US college campuses ban 'hoverboards' over fire risks

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f you're planning to get around campus on your new hoverboard, you may want to check your school's policy first. According to AP, at least 20 universities in the US have restricted or banned the two-wheeled scooters due to the fire hazard posed by their lithium-ion batteries. In case you haven't been keeping up with the news, a simple Google search can show you recent reports of homes destroyed by fire allegedly caused by hoverboards that spontaneously blew up. "These things are just catching fire without warning, and we don't want that in any of our dorms," Kean University's Len Dolan said.

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I'm not sure a full ban on all hoverboards is fair since some more quality hoverboards may not catch on fire.

I think more people have been harmed by defective smartphone and laptop batteries, and their chargers which had caused fires, electrocutions, and explosions in the past.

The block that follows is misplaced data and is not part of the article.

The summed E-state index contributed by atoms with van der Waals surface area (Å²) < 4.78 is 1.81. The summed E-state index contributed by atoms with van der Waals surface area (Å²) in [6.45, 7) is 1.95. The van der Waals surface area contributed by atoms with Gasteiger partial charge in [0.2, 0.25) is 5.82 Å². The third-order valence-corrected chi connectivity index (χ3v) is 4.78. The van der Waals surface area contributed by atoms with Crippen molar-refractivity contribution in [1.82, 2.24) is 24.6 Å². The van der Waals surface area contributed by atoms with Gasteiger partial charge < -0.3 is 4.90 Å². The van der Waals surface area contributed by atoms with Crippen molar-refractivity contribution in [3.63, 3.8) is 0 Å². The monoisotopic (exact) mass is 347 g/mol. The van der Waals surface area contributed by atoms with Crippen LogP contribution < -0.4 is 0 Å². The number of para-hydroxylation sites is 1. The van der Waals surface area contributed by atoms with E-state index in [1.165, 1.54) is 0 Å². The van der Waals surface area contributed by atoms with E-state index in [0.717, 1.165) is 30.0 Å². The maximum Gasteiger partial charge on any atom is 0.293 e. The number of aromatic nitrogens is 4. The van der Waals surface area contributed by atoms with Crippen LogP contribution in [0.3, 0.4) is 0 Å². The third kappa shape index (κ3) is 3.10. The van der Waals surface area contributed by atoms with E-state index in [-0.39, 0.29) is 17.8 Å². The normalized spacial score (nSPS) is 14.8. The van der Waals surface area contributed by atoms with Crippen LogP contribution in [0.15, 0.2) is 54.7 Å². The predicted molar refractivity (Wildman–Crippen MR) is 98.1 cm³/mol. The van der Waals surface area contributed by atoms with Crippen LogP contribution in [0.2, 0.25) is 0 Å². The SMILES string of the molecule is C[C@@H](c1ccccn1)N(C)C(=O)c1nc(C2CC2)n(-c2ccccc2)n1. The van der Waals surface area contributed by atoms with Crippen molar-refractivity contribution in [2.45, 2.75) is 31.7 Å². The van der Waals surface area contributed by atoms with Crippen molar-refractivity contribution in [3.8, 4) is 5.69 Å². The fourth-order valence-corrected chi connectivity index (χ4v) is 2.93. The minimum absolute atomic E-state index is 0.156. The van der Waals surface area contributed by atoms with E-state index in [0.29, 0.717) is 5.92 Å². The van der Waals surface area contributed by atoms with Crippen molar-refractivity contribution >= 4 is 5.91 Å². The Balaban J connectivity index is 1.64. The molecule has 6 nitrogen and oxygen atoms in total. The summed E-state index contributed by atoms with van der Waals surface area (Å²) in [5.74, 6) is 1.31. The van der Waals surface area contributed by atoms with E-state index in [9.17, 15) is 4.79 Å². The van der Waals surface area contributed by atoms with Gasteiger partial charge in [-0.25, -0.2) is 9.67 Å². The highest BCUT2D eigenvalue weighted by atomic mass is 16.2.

What I've learned about this problem is that there is a lot of cheap Chinese knock offs running about, that is the big issue and the schools aren't ones to take time to confirm the right ones.
 
What I've learned about this problem is that there is a lot of cheap Chinese knock offs running about, that is the big issue and the schools aren't ones to take time to confirm the right ones.

I also heard there are cheap Chinese Knock-off. I agree schools won't take the time to figure out which ones are not knock-offs.

But, I bet, these hoverboards will be banned even if they do not catch fire like skateboards, electric scooters, and electric bicycles on campus sidewalks because they may cause a lot of injuries if people ride them carelessly.
 
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